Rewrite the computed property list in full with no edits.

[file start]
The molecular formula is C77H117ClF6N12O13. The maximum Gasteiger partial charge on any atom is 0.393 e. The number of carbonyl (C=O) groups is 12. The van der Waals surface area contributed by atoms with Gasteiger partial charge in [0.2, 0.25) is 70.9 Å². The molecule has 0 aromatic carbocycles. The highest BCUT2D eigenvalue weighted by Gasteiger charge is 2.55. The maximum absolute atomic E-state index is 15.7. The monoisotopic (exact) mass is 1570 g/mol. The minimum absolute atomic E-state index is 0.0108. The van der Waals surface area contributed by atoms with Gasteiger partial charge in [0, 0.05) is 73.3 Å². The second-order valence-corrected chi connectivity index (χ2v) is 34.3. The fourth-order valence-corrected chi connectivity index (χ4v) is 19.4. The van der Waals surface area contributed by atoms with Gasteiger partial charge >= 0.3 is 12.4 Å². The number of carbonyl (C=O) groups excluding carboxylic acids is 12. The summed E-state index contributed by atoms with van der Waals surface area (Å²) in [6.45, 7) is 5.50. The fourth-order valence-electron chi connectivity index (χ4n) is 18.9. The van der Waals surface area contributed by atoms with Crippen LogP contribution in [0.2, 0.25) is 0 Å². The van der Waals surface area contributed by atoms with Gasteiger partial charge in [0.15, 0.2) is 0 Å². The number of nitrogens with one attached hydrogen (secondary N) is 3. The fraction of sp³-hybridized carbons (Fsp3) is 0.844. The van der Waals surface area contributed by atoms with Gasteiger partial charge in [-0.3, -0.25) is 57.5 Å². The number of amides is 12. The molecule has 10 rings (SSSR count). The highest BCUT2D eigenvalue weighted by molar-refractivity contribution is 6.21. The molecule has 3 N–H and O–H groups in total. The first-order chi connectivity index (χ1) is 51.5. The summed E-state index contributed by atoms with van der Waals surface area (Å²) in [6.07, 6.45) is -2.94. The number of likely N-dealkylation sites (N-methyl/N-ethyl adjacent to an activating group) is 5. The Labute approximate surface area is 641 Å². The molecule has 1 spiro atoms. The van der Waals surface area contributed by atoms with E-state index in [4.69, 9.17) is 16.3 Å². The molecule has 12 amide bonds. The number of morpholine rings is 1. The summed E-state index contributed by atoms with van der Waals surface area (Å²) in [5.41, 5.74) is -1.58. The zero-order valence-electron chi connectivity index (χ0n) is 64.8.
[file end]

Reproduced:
The molecular formula is C77H117ClF6N12O13. The maximum Gasteiger partial charge on any atom is 0.393 e. The number of carbonyl (C=O) groups is 12. The van der Waals surface area contributed by atoms with Gasteiger partial charge in [0.2, 0.25) is 70.9 Å². The molecule has 0 aromatic carbocycles. The highest BCUT2D eigenvalue weighted by Gasteiger charge is 2.55. The maximum absolute atomic E-state index is 15.7. The monoisotopic (exact) mass is 1570 g/mol. The minimum absolute atomic E-state index is 0.0108. The van der Waals surface area contributed by atoms with Gasteiger partial charge in [0, 0.05) is 73.3 Å². The second-order valence-corrected chi connectivity index (χ2v) is 34.3. The fourth-order valence-corrected chi connectivity index (χ4v) is 19.4. The van der Waals surface area contributed by atoms with Gasteiger partial charge >= 0.3 is 12.4 Å². The number of carbonyl (C=O) groups excluding carboxylic acids is 12. The summed E-state index contributed by atoms with van der Waals surface area (Å²) in [6.45, 7) is 5.50. The fourth-order valence-electron chi connectivity index (χ4n) is 18.9. The van der Waals surface area contributed by atoms with Crippen LogP contribution in [0.2, 0.25) is 0 Å². The van der Waals surface area contributed by atoms with Gasteiger partial charge in [0.15, 0.2) is 0 Å². The number of nitrogens with one attached hydrogen (secondary N) is 3. The fraction of sp³-hybridized carbons (Fsp3) is 0.844. The van der Waals surface area contributed by atoms with Gasteiger partial charge in [-0.3, -0.25) is 57.5 Å². The number of amides is 12. The molecule has 10 rings (SSSR count). The highest BCUT2D eigenvalue weighted by molar-refractivity contribution is 6.21. The molecule has 3 N–H and O–H groups in total. The first-order chi connectivity index (χ1) is 51.5. The summed E-state index contributed by atoms with van der Waals surface area (Å²) in [6.07, 6.45) is -2.94. The number of likely N-dealkylation sites (N-methyl/N-ethyl adjacent to an activating group) is 5. The Labute approximate surface area is 641 Å². The molecule has 1 spiro atoms. The van der Waals surface area contributed by atoms with E-state index in [4.69, 9.17) is 16.3 Å². The molecule has 12 amide bonds. The number of morpholine rings is 1. The summed E-state index contributed by atoms with van der Waals surface area (Å²) in [5.41, 5.74) is -1.58. The zero-order valence-electron chi connectivity index (χ0n) is 64.8.